• Screen with metal mesh. Cover the vents in your attic, foundation, and eaves with one-eighth-inch metal mesh, screen decks, and stilt foundations.

  • Replace your windows. Install tempered glass windows with at least two panes.

  • Replace combustible gates and fences. Make sure that your fencing is noncombustible, especially within five feet of your property.[8]

  • Maintain defensible space. Remove flammable vegetation and debris within five feet of your home, including cleaning your roofs and gutters. Ensure 10 feet of space between tree crowns and prune tree branches close to the ground within five to 30 feet of your home. Follow other suggestions in the home ignition zone checklist from the National Fire Protection Association.

Wildfire insurance FAQs

If you still have questions about wildfire home insurance coverage, this additional information may help as you research your coverage options.

  • Does insurance cover smoke damage from a wildfire?

    Usually. Most basic homeowners insurance policies cover smoke damage from a fire, including a wildfire, even if the fire didn’t reach your home. However, you should check your home insurance documents for exclusions.

  • What types of wildfire damages are typically covered by homeowners insurance?

    In most cases, your homeowners policy will cover damage from fire and smoke to the structure of your home, including outbuildings, and your personal belongings. Home insurance also generally covers water damage from extinguishing a fire. Your insurance company will also pay for you to live somewhere else during the repairs, if necessary.

  • What options are there for homeowners insurance in wildfire-prone areas?

    It’s a good idea to get multiple quotes from home insurance companies that serve the area. If you reside in a high-risk fire zone and can’t find an insurer that will write you a policy, you can access your state’s FAIR Plan. Be aware that state-mandated FAIR Plans come with limited coverage.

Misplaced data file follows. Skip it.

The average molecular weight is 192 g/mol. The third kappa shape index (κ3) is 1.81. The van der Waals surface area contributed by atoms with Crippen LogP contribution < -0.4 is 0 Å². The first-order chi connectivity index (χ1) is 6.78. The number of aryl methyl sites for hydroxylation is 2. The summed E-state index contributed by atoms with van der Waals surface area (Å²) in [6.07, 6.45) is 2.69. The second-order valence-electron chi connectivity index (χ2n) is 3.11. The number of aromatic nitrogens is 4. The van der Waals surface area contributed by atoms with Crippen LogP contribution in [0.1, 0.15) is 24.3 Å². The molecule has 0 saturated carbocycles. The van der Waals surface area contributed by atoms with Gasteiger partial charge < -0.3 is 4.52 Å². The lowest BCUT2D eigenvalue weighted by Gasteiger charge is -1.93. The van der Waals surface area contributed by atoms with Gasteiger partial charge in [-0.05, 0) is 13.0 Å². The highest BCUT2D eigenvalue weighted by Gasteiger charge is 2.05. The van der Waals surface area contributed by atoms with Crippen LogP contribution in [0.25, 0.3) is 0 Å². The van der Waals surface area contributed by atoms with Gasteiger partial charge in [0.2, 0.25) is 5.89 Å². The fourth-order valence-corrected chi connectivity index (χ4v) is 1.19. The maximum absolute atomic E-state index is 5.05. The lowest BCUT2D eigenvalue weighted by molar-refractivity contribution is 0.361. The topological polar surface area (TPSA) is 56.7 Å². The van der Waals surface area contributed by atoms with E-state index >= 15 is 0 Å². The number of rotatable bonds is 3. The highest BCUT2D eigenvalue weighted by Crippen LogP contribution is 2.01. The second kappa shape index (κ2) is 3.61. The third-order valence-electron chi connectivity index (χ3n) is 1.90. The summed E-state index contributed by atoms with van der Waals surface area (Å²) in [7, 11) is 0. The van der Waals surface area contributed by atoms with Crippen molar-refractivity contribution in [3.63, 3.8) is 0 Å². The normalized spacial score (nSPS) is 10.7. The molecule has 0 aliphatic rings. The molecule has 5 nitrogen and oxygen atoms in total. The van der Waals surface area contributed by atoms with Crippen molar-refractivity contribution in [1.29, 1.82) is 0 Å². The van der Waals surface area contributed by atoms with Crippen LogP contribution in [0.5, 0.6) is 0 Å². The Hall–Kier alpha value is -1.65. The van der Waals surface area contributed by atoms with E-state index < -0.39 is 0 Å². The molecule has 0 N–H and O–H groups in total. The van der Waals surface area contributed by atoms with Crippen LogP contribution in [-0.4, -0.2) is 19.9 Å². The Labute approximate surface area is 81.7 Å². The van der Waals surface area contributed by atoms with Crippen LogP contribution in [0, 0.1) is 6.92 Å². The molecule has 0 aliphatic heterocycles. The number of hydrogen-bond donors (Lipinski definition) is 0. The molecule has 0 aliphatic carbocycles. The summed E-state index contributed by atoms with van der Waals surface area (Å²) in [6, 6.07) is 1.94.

• Are there any limitations or exclusions to wildfire coverage in homeowners insurance?

    Homeowners insurance won’t cover a fire intentionally caused by the homeowner. Some policies may also exclude insurance coverage for wildfires altogether. If your policy covers wildfires, the coverage will be subject to the policy limits and terms. That’s why it’s important to choose a replacement cost policy with adequate limits.

  • How do insurance companies assess the risk of wildfires when determining coverage and premium rates?

    Insurance companies determine premiums and coverage limits based on wildfire risk modeling, which considers several factors that affect the likelihood of a wildfire and the cost to rebuild.[9]

Sources

  1. Nature. "Human and infrastructure exposure to large wildfires in the United States."
  2. New York Times. "As Wildfires Get Worse, Insurers Pull Back From Riskiest Areas."
  3. III. "Insurance for wildfires."
  4. Naic.org. "Fair Access to Insurance Requirements (FAIR) Plans."
  5. Naic.org. "Homeowners Insurance."
  6. Consumer Financial Protection Bureau. "Consumer advisory: Take action when home insurance is cancelled or costs surge."
  7. Naic.org. "What You Need to Know When Filing a Homeowners Claim."
  8. Colorado State Forest Service. "Protect Your Home & Property from Wildfire."
  9. U.S. Department of Agriculture - Forest Service. "Innovating wildfire insurance."
Lindsay Frankel
Lindsay FrankelInsurance Writer

Lindsay Frankel is a content writer specializing in personal finance and auto insurance topics. Her work has been featured in publications such as LendingTree, The Balance, Coverage.com, Bankrate, NextAdvisor, and FinanceBuzz.

Danny Smith
Edited byDanny Smith
Photo of an Insurify author
Danny Smith
  • Licensed auto and home insurance agent

  • 4+ years in content creation and marketing

As Insurify’s home and pet insurance editor, Danny also specializes in auto insurance. His goal is to help consumers navigate the complex world of insurance buying.

Featured in